It was SO important to me, in fact, that I planned to keep on attending even after moving across country to Seattle following my mother's passing. The year she died I delayed my move until after Thanksgiving, and the next year I took a trip back East to coincide with the holiday so I could see my cousins. However, the following year B's wife pulled the proverbial rug out from under me during a long-distance phone call to Seattle. Her family had decided not to host Thanksgiving that year, she said. The three families would be celebrating separately . . . and that was the way it was going to be from then on is the way I understood it.

Alas, Thanksgiving as I knew it had come to an end. Just like that. My favorite day had suddenly become my least favorite day as I wondered how on earth I was going to spend the rest of those Thursdays in November and be happy about them. So began my sixteen years of fending for myself on America's premier family holiday.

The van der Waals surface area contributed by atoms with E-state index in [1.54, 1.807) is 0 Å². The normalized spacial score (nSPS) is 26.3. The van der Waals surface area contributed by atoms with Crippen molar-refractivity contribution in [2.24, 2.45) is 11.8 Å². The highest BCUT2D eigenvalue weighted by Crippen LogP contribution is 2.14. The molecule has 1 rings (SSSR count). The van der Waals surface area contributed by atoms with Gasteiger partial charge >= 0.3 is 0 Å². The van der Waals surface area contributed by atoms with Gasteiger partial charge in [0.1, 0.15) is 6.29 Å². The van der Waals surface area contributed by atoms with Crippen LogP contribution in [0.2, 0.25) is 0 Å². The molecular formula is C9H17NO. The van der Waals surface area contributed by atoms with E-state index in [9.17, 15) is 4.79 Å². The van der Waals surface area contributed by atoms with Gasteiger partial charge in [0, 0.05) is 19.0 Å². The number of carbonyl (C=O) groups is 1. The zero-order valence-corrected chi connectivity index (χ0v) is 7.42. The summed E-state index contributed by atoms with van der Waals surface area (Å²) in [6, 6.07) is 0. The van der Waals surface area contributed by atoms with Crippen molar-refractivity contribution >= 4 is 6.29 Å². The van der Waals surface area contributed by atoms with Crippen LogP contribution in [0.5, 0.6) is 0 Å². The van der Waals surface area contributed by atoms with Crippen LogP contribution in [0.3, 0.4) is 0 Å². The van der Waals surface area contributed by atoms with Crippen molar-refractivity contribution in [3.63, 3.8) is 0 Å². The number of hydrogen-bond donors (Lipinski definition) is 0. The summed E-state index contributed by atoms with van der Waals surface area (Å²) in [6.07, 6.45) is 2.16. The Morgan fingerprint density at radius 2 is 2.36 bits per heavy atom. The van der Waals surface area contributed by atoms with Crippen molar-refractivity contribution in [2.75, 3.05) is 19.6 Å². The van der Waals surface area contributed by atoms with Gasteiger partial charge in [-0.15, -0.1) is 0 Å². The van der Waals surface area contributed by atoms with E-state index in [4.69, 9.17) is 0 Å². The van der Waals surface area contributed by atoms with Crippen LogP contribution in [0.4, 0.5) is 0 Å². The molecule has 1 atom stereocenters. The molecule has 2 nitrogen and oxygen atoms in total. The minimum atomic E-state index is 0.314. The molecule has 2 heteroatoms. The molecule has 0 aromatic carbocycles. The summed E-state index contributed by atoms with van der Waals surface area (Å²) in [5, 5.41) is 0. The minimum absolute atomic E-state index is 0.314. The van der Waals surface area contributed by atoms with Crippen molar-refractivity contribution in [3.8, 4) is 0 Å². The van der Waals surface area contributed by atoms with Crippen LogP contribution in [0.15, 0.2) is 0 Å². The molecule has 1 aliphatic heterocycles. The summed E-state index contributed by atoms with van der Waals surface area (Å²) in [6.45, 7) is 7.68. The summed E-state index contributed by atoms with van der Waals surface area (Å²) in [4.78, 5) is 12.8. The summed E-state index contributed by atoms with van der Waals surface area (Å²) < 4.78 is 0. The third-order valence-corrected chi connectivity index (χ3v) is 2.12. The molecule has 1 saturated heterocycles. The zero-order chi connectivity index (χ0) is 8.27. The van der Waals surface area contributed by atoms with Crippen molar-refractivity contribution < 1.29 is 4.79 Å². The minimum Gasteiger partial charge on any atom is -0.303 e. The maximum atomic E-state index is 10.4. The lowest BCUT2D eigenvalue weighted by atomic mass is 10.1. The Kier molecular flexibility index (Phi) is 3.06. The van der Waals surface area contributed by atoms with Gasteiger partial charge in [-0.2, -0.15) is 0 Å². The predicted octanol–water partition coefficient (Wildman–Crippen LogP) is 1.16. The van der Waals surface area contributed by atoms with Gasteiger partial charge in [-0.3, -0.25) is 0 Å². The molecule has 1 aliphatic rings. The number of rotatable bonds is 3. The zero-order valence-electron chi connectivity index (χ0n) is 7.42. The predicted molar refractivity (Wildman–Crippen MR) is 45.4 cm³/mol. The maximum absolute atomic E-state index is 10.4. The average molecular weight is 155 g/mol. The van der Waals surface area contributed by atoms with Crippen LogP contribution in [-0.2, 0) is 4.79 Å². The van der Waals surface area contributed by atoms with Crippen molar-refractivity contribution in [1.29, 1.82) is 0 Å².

Incidentally, I learned some years later through one of the families that the three had NOT gone their separate ways after all, at least not every year. Two of the families were still celebrating together regularly, and I suspect the third joined in from time to time as well since that family was actually the closer one in terms of familial relations. Liars.

What's this? An eleventh-hour invite to a gathering one other aberration year came my way many years later when B's wife let it accidentally slip in a birthday card to me something to the effect of "Hope to see you at R's house on Thanksgiving." (R is B's eldest son and the person who had taken up the mantle of holding the holiday get-togethers). Was I actually going to be invited again? Well, no, I wasn't supposed to be. R inferred as much when he placed a call to me just days before the holiday telling me what time to arrive "according to the written invitations that went out to everyone" else. I suspect I was proffered the backhanded invitation because I had mentioned B's wife's comment in the card to me to another first cousin of mine along with the information that I had been shut out of the party for the past seven years. I asked the other first cousin -- a kind and well-intentioned man -- if he was behind me getting the phone invite. He denied it, but I don't believe him.